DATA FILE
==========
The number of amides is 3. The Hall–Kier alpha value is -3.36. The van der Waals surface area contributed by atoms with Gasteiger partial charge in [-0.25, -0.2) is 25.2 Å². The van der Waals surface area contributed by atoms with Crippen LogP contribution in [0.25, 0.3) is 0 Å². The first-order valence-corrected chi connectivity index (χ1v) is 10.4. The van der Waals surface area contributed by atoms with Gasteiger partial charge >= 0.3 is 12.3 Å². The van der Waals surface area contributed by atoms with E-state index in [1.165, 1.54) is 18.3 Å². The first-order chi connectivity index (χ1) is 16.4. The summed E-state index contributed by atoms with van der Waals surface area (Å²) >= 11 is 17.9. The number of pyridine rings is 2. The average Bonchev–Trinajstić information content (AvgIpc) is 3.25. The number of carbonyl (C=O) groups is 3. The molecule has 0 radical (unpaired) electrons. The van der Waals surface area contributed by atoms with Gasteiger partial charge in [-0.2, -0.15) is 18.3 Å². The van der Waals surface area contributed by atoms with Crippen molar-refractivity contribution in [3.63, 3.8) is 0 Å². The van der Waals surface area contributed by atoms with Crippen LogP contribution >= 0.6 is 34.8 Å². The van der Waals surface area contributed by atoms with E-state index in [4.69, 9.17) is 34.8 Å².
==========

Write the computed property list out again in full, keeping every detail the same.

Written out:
The number of amides is 3. The Hall–Kier alpha value is -3.36. The van der Waals surface area contributed by atoms with Gasteiger partial charge in [-0.25, -0.2) is 25.2 Å². The van der Waals surface area contributed by atoms with Crippen LogP contribution in [0.25, 0.3) is 0 Å². The first-order valence-corrected chi connectivity index (χ1v) is 10.4. The van der Waals surface area contributed by atoms with Gasteiger partial charge >= 0.3 is 12.3 Å². The van der Waals surface area contributed by atoms with E-state index in [1.165, 1.54) is 18.3 Å². The first-order chi connectivity index (χ1) is 16.4. The summed E-state index contributed by atoms with van der Waals surface area (Å²) >= 11 is 17.9. The number of pyridine rings is 2. The average Bonchev–Trinajstić information content (AvgIpc) is 3.25. The number of carbonyl (C=O) groups is 3. The molecule has 0 radical (unpaired) electrons. The van der Waals surface area contributed by atoms with Gasteiger partial charge in [-0.2, -0.15) is 18.3 Å². The van der Waals surface area contributed by atoms with Crippen molar-refractivity contribution in [3.63, 3.8) is 0 Å². The van der Waals surface area contributed by atoms with Crippen LogP contribution >= 0.6 is 34.8 Å². The van der Waals surface area contributed by atoms with E-state index in [4.69, 9.17) is 34.8 Å².